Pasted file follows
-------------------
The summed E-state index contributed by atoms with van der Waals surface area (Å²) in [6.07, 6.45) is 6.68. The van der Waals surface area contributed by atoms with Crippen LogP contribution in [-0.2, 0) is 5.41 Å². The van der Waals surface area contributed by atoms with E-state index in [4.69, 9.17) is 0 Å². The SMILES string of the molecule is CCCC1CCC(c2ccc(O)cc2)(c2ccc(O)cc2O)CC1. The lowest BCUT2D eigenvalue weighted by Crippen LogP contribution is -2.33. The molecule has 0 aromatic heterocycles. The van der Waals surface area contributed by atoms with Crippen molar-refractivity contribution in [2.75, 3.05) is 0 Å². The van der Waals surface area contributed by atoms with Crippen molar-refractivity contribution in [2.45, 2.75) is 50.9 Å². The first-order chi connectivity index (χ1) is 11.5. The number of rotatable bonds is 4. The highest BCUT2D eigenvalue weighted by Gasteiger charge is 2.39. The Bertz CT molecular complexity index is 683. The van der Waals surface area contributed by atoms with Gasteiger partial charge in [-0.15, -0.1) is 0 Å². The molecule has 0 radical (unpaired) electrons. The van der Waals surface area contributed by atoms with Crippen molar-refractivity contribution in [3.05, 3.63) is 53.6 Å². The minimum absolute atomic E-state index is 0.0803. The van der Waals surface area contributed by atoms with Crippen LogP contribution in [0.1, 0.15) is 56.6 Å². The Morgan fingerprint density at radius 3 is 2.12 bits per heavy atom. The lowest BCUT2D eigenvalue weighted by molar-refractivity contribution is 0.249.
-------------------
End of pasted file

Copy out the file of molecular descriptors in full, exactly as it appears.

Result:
The summed E-state index contributed by atoms with van der Waals surface area (Å²) in [6.07, 6.45) is 6.68. The van der Waals surface area contributed by atoms with Crippen LogP contribution in [-0.2, 0) is 5.41 Å². The van der Waals surface area contributed by atoms with E-state index in [4.69, 9.17) is 0 Å². The SMILES string of the molecule is CCCC1CCC(c2ccc(O)cc2)(c2ccc(O)cc2O)CC1. The lowest BCUT2D eigenvalue weighted by Crippen LogP contribution is -2.33. The molecule has 0 aromatic heterocycles. The van der Waals surface area contributed by atoms with Crippen molar-refractivity contribution in [2.75, 3.05) is 0 Å². The van der Waals surface area contributed by atoms with Crippen molar-refractivity contribution in [2.45, 2.75) is 50.9 Å². The first-order chi connectivity index (χ1) is 11.5. The number of rotatable bonds is 4. The highest BCUT2D eigenvalue weighted by Gasteiger charge is 2.39. The Bertz CT molecular complexity index is 683. The van der Waals surface area contributed by atoms with Gasteiger partial charge in [-0.15, -0.1) is 0 Å². The molecule has 0 radical (unpaired) electrons. The van der Waals surface area contributed by atoms with Crippen molar-refractivity contribution in [3.05, 3.63) is 53.6 Å². The minimum absolute atomic E-state index is 0.0803. The van der Waals surface area contributed by atoms with Crippen LogP contribution in [0.1, 0.15) is 56.6 Å². The Morgan fingerprint density at radius 3 is 2.12 bits per heavy atom. The lowest BCUT2D eigenvalue weighted by molar-refractivity contribution is 0.249.